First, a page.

Turkey is refusing to back a NATO defense plan for the Baltics and Poland until the alliance offers Ankara more political support for its fight against Kurdish YPG militia in northern Syria, four senior alliance sources said. In effect, NATO Members clash over the Syrian Kurds.
Ankara has told its NATO envoy not to sign off on the plan. Turkey is taking a tough line in meetings and in private conversations, demanding the alliance recognize the YPG as terrorists in the formal wording, the sources said.
Turkey’s NATO delegation was not immediately available for comment. Turkey’s defense and foreign ministries did not respond to requests for comment.
TURKEY FEARS KURDISTAN RISING SPLITTING THE COUNTRY
The dispute, before NATO holds its 70th anniversary summit in London next week, is a sign of divisions between Ankara and Washington. Mainly over Turkey’s offensive in northern Syria against the YPG militia. Because of Kurdish aspirations for an independent Kurdistan, Turkey is protecting its own country. Turkey regards the YPG militia as terrorists with links to Kurdish militants on Turkish soil.
NATO envoys are seeking formal approval by all 29 member states for the military plan to defend Poland, Lithuania, Latvia and Estonia. In the event of a Russian attack.
Without Turkey’s approval, it could be harder for NATO to step up its defenses in the Baltics and Poland quickly.
One of the diplomatic sources told Reuters:
They (the Turks) are taking eastern Europeans hostage, blocking approval of this military planning until they get concessions.
A second source called Turkey’s behavior “disruptive” as NATO tries to show it is united after U.S. President Donald Trump voiced skepticism about the alliance and French President Emmanuel Macron suggested it was experiencing “brain death”.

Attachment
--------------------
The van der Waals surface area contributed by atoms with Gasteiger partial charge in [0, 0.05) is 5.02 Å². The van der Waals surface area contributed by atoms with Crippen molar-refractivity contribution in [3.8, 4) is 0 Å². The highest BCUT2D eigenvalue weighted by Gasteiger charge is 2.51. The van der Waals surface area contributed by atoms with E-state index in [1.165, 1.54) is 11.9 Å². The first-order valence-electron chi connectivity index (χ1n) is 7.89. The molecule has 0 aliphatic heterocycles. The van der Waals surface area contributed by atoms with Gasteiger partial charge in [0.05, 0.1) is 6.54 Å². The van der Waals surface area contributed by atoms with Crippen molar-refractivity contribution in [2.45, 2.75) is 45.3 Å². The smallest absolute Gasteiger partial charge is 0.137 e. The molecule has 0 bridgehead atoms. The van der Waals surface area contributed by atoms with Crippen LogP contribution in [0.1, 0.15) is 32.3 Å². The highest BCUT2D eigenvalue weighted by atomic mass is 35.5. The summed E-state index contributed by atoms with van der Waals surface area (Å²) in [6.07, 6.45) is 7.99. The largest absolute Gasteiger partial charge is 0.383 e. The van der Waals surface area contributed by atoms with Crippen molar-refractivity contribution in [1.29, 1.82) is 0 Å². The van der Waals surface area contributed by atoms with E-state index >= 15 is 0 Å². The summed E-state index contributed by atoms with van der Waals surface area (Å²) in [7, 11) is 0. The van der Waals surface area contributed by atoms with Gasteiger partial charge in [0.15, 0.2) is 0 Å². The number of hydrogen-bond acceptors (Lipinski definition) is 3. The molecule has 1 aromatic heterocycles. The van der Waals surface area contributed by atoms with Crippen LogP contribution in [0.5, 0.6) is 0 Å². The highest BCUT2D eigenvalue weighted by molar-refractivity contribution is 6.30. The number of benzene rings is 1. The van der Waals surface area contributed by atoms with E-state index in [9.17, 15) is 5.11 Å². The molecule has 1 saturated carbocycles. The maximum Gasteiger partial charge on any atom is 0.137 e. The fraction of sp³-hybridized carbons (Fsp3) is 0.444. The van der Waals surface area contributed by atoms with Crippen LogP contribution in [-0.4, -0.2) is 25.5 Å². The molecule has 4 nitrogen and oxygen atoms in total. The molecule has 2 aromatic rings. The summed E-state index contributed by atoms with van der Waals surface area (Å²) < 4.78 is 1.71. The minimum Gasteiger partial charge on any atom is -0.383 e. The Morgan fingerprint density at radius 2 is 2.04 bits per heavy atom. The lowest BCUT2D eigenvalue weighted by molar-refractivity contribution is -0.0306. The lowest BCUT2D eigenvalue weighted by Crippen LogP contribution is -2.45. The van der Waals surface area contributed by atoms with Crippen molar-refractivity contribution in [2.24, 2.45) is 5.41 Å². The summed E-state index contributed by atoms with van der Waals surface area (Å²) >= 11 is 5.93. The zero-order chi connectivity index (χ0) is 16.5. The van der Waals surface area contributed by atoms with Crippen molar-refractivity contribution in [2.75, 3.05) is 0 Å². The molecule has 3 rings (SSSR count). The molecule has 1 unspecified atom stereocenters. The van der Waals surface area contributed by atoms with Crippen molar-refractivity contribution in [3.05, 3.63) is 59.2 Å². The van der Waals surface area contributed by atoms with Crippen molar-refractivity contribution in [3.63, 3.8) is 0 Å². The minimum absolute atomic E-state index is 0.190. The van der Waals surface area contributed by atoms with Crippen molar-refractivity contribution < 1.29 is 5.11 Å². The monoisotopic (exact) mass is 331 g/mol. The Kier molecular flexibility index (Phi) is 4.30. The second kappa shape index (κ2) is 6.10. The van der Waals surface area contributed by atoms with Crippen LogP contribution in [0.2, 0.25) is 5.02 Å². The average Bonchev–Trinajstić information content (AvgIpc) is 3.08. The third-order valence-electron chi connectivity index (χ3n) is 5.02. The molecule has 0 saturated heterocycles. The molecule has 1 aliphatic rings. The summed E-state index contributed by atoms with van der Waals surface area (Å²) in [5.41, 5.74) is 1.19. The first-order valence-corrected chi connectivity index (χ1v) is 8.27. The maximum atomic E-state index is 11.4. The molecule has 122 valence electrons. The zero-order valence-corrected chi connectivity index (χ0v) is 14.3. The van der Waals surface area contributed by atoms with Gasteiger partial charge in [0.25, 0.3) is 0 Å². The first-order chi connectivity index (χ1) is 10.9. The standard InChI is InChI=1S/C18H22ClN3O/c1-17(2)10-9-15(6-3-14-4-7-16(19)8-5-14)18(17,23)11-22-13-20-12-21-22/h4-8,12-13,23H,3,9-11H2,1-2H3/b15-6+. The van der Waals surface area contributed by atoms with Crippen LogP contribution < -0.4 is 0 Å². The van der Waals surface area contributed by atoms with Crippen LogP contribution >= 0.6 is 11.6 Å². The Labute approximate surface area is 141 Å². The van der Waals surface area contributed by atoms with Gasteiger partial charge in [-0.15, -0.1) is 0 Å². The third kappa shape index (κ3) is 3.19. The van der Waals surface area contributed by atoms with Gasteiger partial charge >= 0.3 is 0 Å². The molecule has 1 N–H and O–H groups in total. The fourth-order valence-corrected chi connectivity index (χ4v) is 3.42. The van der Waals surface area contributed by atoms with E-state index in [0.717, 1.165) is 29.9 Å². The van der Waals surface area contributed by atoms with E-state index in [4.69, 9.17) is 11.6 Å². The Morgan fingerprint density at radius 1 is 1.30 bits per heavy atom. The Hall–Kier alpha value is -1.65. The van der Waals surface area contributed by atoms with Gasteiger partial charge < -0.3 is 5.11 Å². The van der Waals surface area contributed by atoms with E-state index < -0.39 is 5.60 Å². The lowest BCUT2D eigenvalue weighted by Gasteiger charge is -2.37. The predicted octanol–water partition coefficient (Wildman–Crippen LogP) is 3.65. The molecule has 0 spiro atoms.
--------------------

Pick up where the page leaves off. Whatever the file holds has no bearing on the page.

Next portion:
Turkey began its offensive in northern Syria after the United States pulled 1,000 troops out of the area last month. Ankara’s NATO allies fear the incursion will undermine the battle against Islamic State militants.
The plan for the Baltic states and Poland, drawn up at their request after Russia annexed Crimea from Ukraine in 2014, has no direct bearing on Turkey’s strategy in Syria; but it raises issues about security on all of NATO’s frontiers.
Turkey made its demands before its offensive in northern Syria. But the issue has come to a head because of next week’s summit, when members approve security documents.
NATO envoys still hope for a compromise because Ankara also needs leaders to approve a separate, upgraded military plan detailing how NATO would defend Turkey in the event of an attack, two of the diplomatic sources said.
Macron, Turkish President Tayyip Erdogan, German Chancellor Angela Merkel and British Prime Minister Boris Johnson will meet on the summit’s margins to discuss Ankara’s Syria operation.
One of the diplomatic sources said:
Everyone is criticizing them (the Turks), but if they give in, it will be at the cost of non-interference in their Syria strategy.
Reuters contributed to this article.